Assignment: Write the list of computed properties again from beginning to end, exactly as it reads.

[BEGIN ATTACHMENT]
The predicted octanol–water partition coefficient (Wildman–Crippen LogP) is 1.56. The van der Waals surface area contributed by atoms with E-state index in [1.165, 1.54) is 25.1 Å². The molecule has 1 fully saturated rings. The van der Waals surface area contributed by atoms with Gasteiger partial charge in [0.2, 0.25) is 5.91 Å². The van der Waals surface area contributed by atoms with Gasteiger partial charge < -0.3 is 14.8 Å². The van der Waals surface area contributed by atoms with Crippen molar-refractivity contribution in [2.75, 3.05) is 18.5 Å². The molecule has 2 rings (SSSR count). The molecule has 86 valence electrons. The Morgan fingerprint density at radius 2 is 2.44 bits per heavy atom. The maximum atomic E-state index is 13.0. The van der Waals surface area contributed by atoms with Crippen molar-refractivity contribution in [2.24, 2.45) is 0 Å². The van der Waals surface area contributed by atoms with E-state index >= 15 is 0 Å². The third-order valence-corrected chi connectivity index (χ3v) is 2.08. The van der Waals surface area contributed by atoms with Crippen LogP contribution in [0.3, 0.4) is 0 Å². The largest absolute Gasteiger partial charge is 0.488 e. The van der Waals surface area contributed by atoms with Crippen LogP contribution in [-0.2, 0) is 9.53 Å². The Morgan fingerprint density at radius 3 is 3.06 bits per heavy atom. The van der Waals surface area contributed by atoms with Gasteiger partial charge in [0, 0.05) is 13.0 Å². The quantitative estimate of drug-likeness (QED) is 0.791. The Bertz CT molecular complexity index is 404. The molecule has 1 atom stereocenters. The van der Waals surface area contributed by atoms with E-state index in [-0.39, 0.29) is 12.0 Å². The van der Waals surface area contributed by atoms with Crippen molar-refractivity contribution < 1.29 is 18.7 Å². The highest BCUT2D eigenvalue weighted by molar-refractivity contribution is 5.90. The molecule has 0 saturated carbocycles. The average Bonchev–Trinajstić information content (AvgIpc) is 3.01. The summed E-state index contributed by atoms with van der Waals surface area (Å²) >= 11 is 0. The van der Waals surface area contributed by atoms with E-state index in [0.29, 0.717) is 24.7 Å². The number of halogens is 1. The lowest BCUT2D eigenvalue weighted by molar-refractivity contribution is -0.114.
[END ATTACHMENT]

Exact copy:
The predicted octanol–water partition coefficient (Wildman–Crippen LogP) is 1.56. The van der Waals surface area contributed by atoms with E-state index in [1.165, 1.54) is 25.1 Å². The molecule has 1 fully saturated rings. The van der Waals surface area contributed by atoms with Gasteiger partial charge in [0.2, 0.25) is 5.91 Å². The van der Waals surface area contributed by atoms with Gasteiger partial charge < -0.3 is 14.8 Å². The van der Waals surface area contributed by atoms with Crippen molar-refractivity contribution in [2.75, 3.05) is 18.5 Å². The molecule has 2 rings (SSSR count). The molecule has 86 valence electrons. The Morgan fingerprint density at radius 2 is 2.44 bits per heavy atom. The maximum atomic E-state index is 13.0. The van der Waals surface area contributed by atoms with Crippen molar-refractivity contribution in [2.24, 2.45) is 0 Å². The van der Waals surface area contributed by atoms with E-state index >= 15 is 0 Å². The third-order valence-corrected chi connectivity index (χ3v) is 2.08. The van der Waals surface area contributed by atoms with Crippen LogP contribution in [0.3, 0.4) is 0 Å². The largest absolute Gasteiger partial charge is 0.488 e. The van der Waals surface area contributed by atoms with Crippen LogP contribution in [-0.2, 0) is 9.53 Å². The Morgan fingerprint density at radius 3 is 3.06 bits per heavy atom. The van der Waals surface area contributed by atoms with Gasteiger partial charge in [0, 0.05) is 13.0 Å². The quantitative estimate of drug-likeness (QED) is 0.791. The Bertz CT molecular complexity index is 404. The molecule has 1 atom stereocenters. The van der Waals surface area contributed by atoms with E-state index in [-0.39, 0.29) is 12.0 Å². The van der Waals surface area contributed by atoms with Crippen molar-refractivity contribution < 1.29 is 18.7 Å². The highest BCUT2D eigenvalue weighted by molar-refractivity contribution is 5.90. The molecule has 0 saturated carbocycles. The average Bonchev–Trinajstić information content (AvgIpc) is 3.01. The summed E-state index contributed by atoms with van der Waals surface area (Å²) >= 11 is 0. The van der Waals surface area contributed by atoms with E-state index in [0.29, 0.717) is 24.7 Å². The number of halogens is 1. The lowest BCUT2D eigenvalue weighted by molar-refractivity contribution is -0.114.